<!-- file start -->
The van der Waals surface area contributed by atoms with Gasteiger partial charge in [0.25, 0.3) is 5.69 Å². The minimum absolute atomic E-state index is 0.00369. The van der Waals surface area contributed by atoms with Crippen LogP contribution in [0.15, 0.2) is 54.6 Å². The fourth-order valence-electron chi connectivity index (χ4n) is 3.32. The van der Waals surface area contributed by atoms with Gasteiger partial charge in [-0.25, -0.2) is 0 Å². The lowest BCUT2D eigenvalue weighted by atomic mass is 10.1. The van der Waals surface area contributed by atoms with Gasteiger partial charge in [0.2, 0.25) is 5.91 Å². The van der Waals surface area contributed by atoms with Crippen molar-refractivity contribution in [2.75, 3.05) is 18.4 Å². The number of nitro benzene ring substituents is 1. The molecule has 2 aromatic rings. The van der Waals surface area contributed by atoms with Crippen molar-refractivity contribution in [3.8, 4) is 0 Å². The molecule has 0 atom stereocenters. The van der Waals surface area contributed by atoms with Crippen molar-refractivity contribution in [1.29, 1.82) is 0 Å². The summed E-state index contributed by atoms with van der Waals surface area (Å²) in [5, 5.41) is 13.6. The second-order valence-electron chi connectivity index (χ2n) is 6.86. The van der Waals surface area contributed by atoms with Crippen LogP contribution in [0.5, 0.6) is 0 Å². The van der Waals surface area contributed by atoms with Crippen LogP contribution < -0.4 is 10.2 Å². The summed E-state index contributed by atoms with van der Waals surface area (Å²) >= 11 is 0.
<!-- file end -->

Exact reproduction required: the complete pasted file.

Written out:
The van der Waals surface area contributed by atoms with Gasteiger partial charge in [0.25, 0.3) is 5.69 Å². The minimum absolute atomic E-state index is 0.00369. The van der Waals surface area contributed by atoms with Crippen LogP contribution in [0.15, 0.2) is 54.6 Å². The fourth-order valence-electron chi connectivity index (χ4n) is 3.32. The van der Waals surface area contributed by atoms with Gasteiger partial charge in [-0.25, -0.2) is 0 Å². The lowest BCUT2D eigenvalue weighted by atomic mass is 10.1. The van der Waals surface area contributed by atoms with Gasteiger partial charge in [0.2, 0.25) is 5.91 Å². The van der Waals surface area contributed by atoms with Crippen molar-refractivity contribution in [2.75, 3.05) is 18.4 Å². The number of nitro benzene ring substituents is 1. The molecule has 2 aromatic rings. The van der Waals surface area contributed by atoms with Crippen molar-refractivity contribution in [3.8, 4) is 0 Å². The molecule has 0 atom stereocenters. The van der Waals surface area contributed by atoms with Crippen molar-refractivity contribution in [1.29, 1.82) is 0 Å². The summed E-state index contributed by atoms with van der Waals surface area (Å²) in [5, 5.41) is 13.6. The second-order valence-electron chi connectivity index (χ2n) is 6.86. The van der Waals surface area contributed by atoms with Crippen LogP contribution in [0.5, 0.6) is 0 Å². The van der Waals surface area contributed by atoms with Crippen LogP contribution < -0.4 is 10.2 Å². The summed E-state index contributed by atoms with van der Waals surface area (Å²) >= 11 is 0.